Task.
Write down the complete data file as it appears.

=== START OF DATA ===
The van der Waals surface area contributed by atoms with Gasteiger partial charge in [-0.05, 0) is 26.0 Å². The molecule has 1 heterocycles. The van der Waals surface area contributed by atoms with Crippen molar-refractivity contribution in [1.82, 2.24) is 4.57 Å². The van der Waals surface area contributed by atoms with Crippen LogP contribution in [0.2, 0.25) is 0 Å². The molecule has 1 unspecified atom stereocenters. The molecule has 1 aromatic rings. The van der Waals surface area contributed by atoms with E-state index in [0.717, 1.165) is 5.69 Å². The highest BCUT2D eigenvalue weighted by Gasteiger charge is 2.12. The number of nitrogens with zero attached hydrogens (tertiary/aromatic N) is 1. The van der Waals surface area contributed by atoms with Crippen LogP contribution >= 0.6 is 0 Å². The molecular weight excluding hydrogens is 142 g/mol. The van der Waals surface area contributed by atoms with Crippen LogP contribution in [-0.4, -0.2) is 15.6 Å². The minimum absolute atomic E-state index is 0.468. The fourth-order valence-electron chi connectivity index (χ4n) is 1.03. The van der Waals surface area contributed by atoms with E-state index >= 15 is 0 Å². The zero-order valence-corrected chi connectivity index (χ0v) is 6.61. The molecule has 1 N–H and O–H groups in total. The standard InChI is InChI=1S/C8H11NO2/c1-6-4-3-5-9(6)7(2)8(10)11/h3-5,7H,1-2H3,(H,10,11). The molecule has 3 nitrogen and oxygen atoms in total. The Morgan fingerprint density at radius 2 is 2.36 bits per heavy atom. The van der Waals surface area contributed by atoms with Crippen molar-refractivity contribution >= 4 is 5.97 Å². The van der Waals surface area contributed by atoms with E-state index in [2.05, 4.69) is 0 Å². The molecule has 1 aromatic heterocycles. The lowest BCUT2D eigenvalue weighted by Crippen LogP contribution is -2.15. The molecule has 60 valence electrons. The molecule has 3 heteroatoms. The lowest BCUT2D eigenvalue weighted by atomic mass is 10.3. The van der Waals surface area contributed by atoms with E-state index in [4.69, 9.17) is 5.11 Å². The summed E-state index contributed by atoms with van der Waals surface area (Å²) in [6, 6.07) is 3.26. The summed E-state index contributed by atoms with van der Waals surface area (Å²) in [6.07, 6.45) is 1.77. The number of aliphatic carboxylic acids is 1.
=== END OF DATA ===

The van der Waals surface area contributed by atoms with Gasteiger partial charge in [-0.05, 0) is 26.0 Å². The molecule has 1 heterocycles. The van der Waals surface area contributed by atoms with Crippen molar-refractivity contribution in [1.82, 2.24) is 4.57 Å². The van der Waals surface area contributed by atoms with Crippen LogP contribution in [0.2, 0.25) is 0 Å². The molecule has 1 unspecified atom stereocenters. The molecule has 1 aromatic rings. The van der Waals surface area contributed by atoms with E-state index in [0.717, 1.165) is 5.69 Å². The highest BCUT2D eigenvalue weighted by Gasteiger charge is 2.12. The number of nitrogens with zero attached hydrogens (tertiary/aromatic N) is 1. The van der Waals surface area contributed by atoms with Crippen LogP contribution >= 0.6 is 0 Å². The molecular weight excluding hydrogens is 142 g/mol. The van der Waals surface area contributed by atoms with Crippen LogP contribution in [-0.4, -0.2) is 15.6 Å². The minimum absolute atomic E-state index is 0.468. The fourth-order valence-electron chi connectivity index (χ4n) is 1.03. The van der Waals surface area contributed by atoms with E-state index >= 15 is 0 Å². The zero-order valence-corrected chi connectivity index (χ0v) is 6.61. The molecule has 1 N–H and O–H groups in total. The standard InChI is InChI=1S/C8H11NO2/c1-6-4-3-5-9(6)7(2)8(10)11/h3-5,7H,1-2H3,(H,10,11). The molecule has 3 nitrogen and oxygen atoms in total. The Morgan fingerprint density at radius 2 is 2.36 bits per heavy atom. The van der Waals surface area contributed by atoms with Crippen molar-refractivity contribution >= 4 is 5.97 Å². The van der Waals surface area contributed by atoms with E-state index in [2.05, 4.69) is 0 Å². The molecule has 1 aromatic heterocycles. The lowest BCUT2D eigenvalue weighted by Crippen LogP contribution is -2.15. The molecule has 60 valence electrons. The molecule has 3 heteroatoms. The lowest BCUT2D eigenvalue weighted by atomic mass is 10.3. The van der Waals surface area contributed by atoms with E-state index in [4.69, 9.17) is 5.11 Å². The summed E-state index contributed by atoms with van der Waals surface area (Å²) in [6, 6.07) is 3.26. The summed E-state index contributed by atoms with van der Waals surface area (Å²) in [6.07, 6.45) is 1.77. The number of aliphatic carboxylic acids is 1.